what to do when

04 Mid Spring

Mid Spring, or April this should be, Sunshine and showers, Sow, Sow, Sow, Hoe, Hoe, Hoe, Mow, Mow, Mow, says it all


Make sure no weeds are getting away so now hoe weekly Cut all grass paths and swards weekly, collect clippings to use as mulch and for hotbeds Hand grub plantains and thistles from turf then drop a little grass seed in each hole Sprinkling garden lime over weedy rough turf will encourage grass and clover and discourage veronica speedwells and buttercups Mark the sites of early flowering bulbs for moving later before their leaves fade away Don’t panic if some plants have not leafed up yet, last winter’s cold may have killed some but others are just still dormant and may yet recover. Feed and top dress all perennial plants in pots, tubs and containers Tie in new growths of vines and climbing plants Prune and cut back most early flowering shrubs as soon as flowers fade Almost everything is in bud or leaf now so spray dilute seaweed solution everywhere on everything and anything showing deficiency symptoms more heavily Instead of putting all weeds straight onto the compost heap rot the young lush ones in a bucket of water, full of nitrogen they make a liquid feed Go round oiling all hinges, latches, catches, the wheel on your barrow, and anything else that needs lubrication and make your life smoother Plant teasels, Alchemilla mollis and lupins as all these retain rain and dew in leafy hollows to refresh birds and insects Put a pot of mud on the bird table for those who need it for their nests Don’t forget the birdbath as water can evaporate and leave the birds thirsty AND in orchard and fruit cage De-flower all new fruit trees and bushes to give them a chance to establish Protect blossoms and young fruitlets from frost with net curtains, plastic sheet or newspaper Put out pheromone traps for such as codling and plum moths AND in vegetable plot Plant out all potatoes, onion seedlings, and annual herbs When planting potatoes add wood ashes or comfrey leaves to their soil to replace the potassium washed out over winter by the rains Start to use grass clippings to earth up around potato plants Have some old sheets or newspapers handy to rush out and cover the potato shoots on frosty nights Thin out young onions, carrots, beets and leeks as crowding causes bolting Sow; peas, broad beans, most brassicas, lettuces and saladings, herbs, spinach, turnips, carrots, Swedes, salsify, scorzonera, radishes, kohl rabi, fennel, leeks, parsnips, sweet peas and hardy annuals Sow sweet corn singly directly in situ for the best plants, on a wee ridge and or ideally under bottle cloches (open ended clear tubes made from plastic bottles - aid watering and earthing up) and sow some more seeds in pots to fill in misses Sow clumps of Pot marigolds, Phacelia tanacetiifolia, Buckwheat, and Crimson Clover in little patches to attract beneficial insects through summer Make night time inspections -especially the sowing and propagation area Cut old roots and spuds in half, hollow out and lay besides new sowings to trap slugs, and put slug pubs out now as on warmer wet nights they’ll be about for sure Where you are about to plant out or sow some squashes, marrows, courgettes or pumpkins mix loads of fresh grass clippings into the soil as this works wonders for them Cover those same spots where you intend to grow those squashes, courgettes or pumpkins with a black plastic sheet to pre-warm the soil and exclude weeds Where you are going to plant outdoor tomatoes make a temporary tent come flysheet out of clear plastic sheet to pre-warm the soil and protect them while they establish Control asparagus beetle; leave one plant to form fern attracting the beetles to lay their eggs on it, cut that down and burn it the week you stop cutting all the rest Don’t forget the old trick of cutting a cross in the stem of spring cabbages as you harvest them to get a bonus of small ones later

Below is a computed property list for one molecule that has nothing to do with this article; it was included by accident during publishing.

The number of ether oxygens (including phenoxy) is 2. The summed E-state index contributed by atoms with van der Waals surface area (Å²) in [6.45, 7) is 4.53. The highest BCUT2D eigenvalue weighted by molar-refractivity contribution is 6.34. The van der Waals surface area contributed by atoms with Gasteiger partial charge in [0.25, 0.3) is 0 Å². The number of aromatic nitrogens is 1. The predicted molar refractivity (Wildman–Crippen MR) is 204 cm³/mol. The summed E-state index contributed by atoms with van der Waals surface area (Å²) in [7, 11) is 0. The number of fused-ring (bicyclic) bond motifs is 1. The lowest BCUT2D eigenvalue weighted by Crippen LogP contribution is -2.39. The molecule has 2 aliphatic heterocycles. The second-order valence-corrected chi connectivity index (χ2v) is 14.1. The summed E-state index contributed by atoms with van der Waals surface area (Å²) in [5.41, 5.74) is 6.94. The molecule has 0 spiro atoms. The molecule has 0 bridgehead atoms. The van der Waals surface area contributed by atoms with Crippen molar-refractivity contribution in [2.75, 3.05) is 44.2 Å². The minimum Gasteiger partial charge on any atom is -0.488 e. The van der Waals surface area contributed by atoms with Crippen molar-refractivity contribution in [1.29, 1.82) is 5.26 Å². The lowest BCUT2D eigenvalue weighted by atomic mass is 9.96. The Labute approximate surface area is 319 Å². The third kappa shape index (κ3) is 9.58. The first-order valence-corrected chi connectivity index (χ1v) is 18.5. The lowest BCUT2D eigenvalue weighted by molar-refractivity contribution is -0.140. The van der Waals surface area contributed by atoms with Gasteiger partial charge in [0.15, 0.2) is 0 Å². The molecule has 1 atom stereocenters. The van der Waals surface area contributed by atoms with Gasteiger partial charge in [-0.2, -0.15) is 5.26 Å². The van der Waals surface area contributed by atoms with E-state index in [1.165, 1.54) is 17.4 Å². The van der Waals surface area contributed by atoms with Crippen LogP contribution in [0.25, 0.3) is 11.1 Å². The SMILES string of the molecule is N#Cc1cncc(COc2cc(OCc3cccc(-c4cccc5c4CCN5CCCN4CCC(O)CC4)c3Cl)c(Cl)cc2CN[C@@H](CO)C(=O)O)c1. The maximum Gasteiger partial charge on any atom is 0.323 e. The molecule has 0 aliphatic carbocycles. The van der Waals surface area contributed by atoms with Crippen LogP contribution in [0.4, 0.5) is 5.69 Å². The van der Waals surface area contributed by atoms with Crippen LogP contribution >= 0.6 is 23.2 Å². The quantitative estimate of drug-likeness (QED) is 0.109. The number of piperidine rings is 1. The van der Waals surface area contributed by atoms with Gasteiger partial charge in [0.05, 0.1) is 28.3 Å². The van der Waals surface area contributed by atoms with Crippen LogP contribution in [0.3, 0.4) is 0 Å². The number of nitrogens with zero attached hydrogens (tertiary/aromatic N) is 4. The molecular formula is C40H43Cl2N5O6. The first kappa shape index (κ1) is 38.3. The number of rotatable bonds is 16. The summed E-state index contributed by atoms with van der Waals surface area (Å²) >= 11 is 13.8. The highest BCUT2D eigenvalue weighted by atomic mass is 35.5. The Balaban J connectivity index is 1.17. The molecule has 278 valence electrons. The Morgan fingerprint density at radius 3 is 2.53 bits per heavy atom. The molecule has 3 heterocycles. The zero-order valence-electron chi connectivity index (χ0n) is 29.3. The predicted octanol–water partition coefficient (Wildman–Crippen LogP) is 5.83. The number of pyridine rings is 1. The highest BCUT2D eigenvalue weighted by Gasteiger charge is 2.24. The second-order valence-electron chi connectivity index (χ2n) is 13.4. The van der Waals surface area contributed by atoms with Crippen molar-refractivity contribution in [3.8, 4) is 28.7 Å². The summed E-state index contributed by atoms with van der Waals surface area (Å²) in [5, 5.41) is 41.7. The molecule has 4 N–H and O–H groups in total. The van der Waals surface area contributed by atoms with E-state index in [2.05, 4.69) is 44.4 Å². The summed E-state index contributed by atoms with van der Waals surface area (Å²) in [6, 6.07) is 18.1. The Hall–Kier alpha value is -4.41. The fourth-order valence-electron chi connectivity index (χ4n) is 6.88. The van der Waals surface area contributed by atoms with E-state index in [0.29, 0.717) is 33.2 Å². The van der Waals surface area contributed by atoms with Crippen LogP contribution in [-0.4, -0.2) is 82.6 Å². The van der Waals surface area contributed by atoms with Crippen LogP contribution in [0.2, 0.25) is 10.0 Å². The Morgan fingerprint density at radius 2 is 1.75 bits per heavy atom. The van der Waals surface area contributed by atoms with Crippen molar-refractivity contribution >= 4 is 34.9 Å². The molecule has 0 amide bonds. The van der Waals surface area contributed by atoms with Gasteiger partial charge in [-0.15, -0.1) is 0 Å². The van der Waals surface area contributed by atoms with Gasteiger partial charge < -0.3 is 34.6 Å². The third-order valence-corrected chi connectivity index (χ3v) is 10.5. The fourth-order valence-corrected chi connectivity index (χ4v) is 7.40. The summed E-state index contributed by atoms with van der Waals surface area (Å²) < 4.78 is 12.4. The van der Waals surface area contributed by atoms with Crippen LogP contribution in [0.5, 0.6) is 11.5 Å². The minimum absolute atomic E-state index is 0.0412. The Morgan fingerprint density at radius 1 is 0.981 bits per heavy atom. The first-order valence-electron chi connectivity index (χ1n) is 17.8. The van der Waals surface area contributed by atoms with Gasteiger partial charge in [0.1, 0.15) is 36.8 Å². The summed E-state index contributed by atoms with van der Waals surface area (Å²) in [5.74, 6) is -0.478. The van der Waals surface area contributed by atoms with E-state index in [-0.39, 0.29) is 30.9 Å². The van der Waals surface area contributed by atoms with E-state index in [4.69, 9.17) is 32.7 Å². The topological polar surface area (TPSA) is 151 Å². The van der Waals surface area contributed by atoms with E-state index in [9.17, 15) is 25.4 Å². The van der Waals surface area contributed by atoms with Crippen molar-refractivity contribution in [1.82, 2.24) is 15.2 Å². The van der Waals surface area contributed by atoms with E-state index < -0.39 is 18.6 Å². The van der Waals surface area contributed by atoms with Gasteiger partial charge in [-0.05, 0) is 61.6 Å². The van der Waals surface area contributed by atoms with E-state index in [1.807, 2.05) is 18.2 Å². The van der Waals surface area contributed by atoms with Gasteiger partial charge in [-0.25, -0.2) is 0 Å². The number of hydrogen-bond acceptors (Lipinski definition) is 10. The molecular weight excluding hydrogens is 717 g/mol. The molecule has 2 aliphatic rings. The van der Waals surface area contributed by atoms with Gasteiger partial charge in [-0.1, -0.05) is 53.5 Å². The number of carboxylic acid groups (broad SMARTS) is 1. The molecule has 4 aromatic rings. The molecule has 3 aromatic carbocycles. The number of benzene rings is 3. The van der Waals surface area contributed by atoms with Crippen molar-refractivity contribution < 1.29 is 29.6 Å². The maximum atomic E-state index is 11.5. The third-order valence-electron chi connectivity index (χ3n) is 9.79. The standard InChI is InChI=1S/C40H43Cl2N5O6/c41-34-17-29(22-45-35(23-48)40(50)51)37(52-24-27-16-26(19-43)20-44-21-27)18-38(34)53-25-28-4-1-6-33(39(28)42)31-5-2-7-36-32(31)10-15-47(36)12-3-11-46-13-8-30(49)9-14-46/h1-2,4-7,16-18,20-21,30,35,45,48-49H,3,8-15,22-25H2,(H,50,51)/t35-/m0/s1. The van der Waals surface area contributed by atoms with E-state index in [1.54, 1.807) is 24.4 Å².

Use up stored fruits and vegetables, clean out stores once empty Pot up house plants- or top dress if their pots are too big already


The sun can get unexpectedly hot this time of year- make sure your greenhouse or coldframe is well ventilated and your seedlings don’t cook. Examine each and every plant in your care for early signs of pests and diseases Make night time inspections with a torch and scissors Having trouble germinating seeds- add powdered charcoal to darken, aerate and sweeten compost. Soak thirsty plants in trays of water for half hour then drain as this is more effective than watering at the top Sow fast growing tender crops with bottom heat, outdoor tomatoes, courgettes, marrows, ridge cucumbers, gherkins, squashes, pumpkins, melons, watermelons in warm to plant out in a months time Sow runner beans in pots to plant out later, mix in some sweet peas to help bring in pollinators Start to feed most pot grown plants Keep potting up young plants regularly before they need it Shade the sunny side of sweet and chilli pepper plant pots to keep roots cool Watch out for red spider mite on plants under cover especially melons and cucumbers- use hand lens to spot the little horrors Sow more batches of sweet peas and night scented stocks for summer scent Pot up disbudded tomato shoots as they make great plants Root the tips of cucumber and melon plants to get more for free Buy or sow trays of French marigolds to pot up and plant out in the greenhouse and by the tomatoes to keep the whitefly at bay De-head French marigold and other such plants until after you’ve put them out as they will establish better and be more bushy Become a spider sanctuary- collect them for your greenhouse as they’re all predators Cut pots in half, tape back together around the base of stems of tomato plants and fill with compost to help basal rooting